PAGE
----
Death Cab for Cutie Comerica Theatre Monday, August 15
There's always been something I've resented about Death Cab for Cutie, but I could never really put a finger on it. Last night's show at Comerica Theatre defined it perfectly.
The band hasn't been truly "underground" since its earliest days, but when Top 40 radio picked up their chiming, smooth, indie rock sound, the band changed. So did the Death Cab crowd, becoming a mix of scene kids that look toward frontman Ben Gibbard as a style god, suburban kids, and wandering Nickelback fans. The band started receiving airplay, and playing bigger and bigger venues, finally landing in downtown Phoenix last night.
From the start, the general vibe of the place was cold. The crowd stood with crossed arms and aloof looks. Death Cab specializes in sweet, soft tunes, but the crowd's lack of energy was surprising. Concertgoers seemed more concerned about taking photos of themselves and of the stage, just to show their Facebook friends that they were so there, even if they couldn't be bothered to pay a lick of attention.
The general "meh" of the crowd could have been overlooked if Death Cab didn't do the exact same thing with most of their music. Sadly, it really felt like they were phoning their Phoenix stop in. It seems like they really, really wanted to try, but found themselves lacking energy once they got on stage.
I saw the band at Mesa Amphitheatre a few years back, and group at least had a little charm to work with then, due in no small part to the hyper-intense, metalesque bassist Nick Harmer. Now, touring their seventh studio album, Codes and Keys, Gibbard and Co. seem to have lost their spark.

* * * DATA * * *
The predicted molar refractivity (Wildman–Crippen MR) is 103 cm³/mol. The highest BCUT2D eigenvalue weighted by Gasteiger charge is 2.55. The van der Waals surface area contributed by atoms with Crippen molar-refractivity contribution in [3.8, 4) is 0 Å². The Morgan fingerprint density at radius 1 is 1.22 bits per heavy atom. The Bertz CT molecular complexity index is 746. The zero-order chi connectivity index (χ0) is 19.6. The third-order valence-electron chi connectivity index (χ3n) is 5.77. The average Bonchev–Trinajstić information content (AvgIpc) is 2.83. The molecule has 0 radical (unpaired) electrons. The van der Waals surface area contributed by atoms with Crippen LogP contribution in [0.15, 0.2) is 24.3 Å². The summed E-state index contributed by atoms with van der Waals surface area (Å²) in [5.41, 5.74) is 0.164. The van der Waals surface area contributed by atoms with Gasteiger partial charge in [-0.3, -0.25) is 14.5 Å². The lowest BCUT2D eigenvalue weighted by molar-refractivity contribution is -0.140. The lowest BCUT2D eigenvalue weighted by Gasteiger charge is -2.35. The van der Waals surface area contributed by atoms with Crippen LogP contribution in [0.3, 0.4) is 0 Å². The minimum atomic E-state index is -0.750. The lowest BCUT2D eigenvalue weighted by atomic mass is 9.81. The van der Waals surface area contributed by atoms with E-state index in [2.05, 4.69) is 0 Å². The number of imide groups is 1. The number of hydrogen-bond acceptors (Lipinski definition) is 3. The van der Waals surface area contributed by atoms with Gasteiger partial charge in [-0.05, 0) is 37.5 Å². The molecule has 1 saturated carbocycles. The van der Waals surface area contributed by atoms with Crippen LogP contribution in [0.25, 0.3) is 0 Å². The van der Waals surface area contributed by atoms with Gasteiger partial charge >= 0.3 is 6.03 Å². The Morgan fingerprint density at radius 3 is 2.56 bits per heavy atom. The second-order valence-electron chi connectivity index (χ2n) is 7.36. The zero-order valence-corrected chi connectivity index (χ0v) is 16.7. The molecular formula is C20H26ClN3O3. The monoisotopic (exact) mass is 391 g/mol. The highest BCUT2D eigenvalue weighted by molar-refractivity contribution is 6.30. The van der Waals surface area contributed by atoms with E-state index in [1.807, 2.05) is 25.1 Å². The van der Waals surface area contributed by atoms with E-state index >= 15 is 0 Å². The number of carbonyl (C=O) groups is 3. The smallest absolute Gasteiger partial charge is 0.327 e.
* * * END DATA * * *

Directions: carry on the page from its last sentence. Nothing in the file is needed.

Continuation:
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I guess you can't blame them. Death Cab's music has never quite settled into being an "arena rock" band. This is a band that probably never should have been bigger than a Marquee stop and a few spins on 103.9, but here they are in Comerica Theatre, trying to fill the expansive venue with jammy melancholy.
Gibbard got behind the keyboard for opener "I Will Possess Your Heart" and began a series of half-hearted spastic moves alongside a shaky voice. His layered, shoulder length haircut was at the center of the show for a good 20 minutes. That coif is the perfect combination of world-famous rock star and not-give-a-fuckedness and it bounces up and down, back and forth as Gibbard shakes. His hair had the most energy out of anything on stage or in the crowd.
It felt a bit like the Ben Gibbard show. Look, there's Ben Gibbard on a guitar! Now he's behind the keyboard. And hey, look at that! A drum kit at the front of the stage had Gibbard pounding out rhythms to "We Looked Like Giants." It was entertaining, but where was the passion?
If the band hadn't captured the crowd's attention by then, it just wasn't going to happen. At one point, a girl in front of me turned around and sat on the seat behind her, looking back at the crowd with crossed arms and dead eyes. That's the sort of vibe that ran through the venue, smacking down any hope for fun. It was a two-fold energy suck, both on the band's part and the crowd's, but my hopes for this show were crushed. Given the chance to see this exact same show again, I would take the option to stay home and watch reruns of Wipeout.
Death Cab for Cutie's set list:
I Will Possess Your Heart
We Laugh Indoors
A Movie Script Ending
Doors Unlocked and Open
Codes and Keys
What Sarah Said
I Will Follow You Into the Dark
Title and Registration
You Are a Tourist
Stay Young, Go Dancing
We Looked Like Giants
The Sound of Settling
Last night: Death Cab for Cutie at Comerica Theatre.
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Personal bias: I seem to have a dissenting opinion about Narrow Stairs and Codes and Keys. I liked those albums, and they were some of the best songs out of the bunch last night.
The crowd: How did I end up at a Neon Trees show?
Overheard in the crowd: After Gibbard announced they'll be playing songs from Codes and Keys, smug suburbanite #13 chimes in with "Yeah, and it sucks!"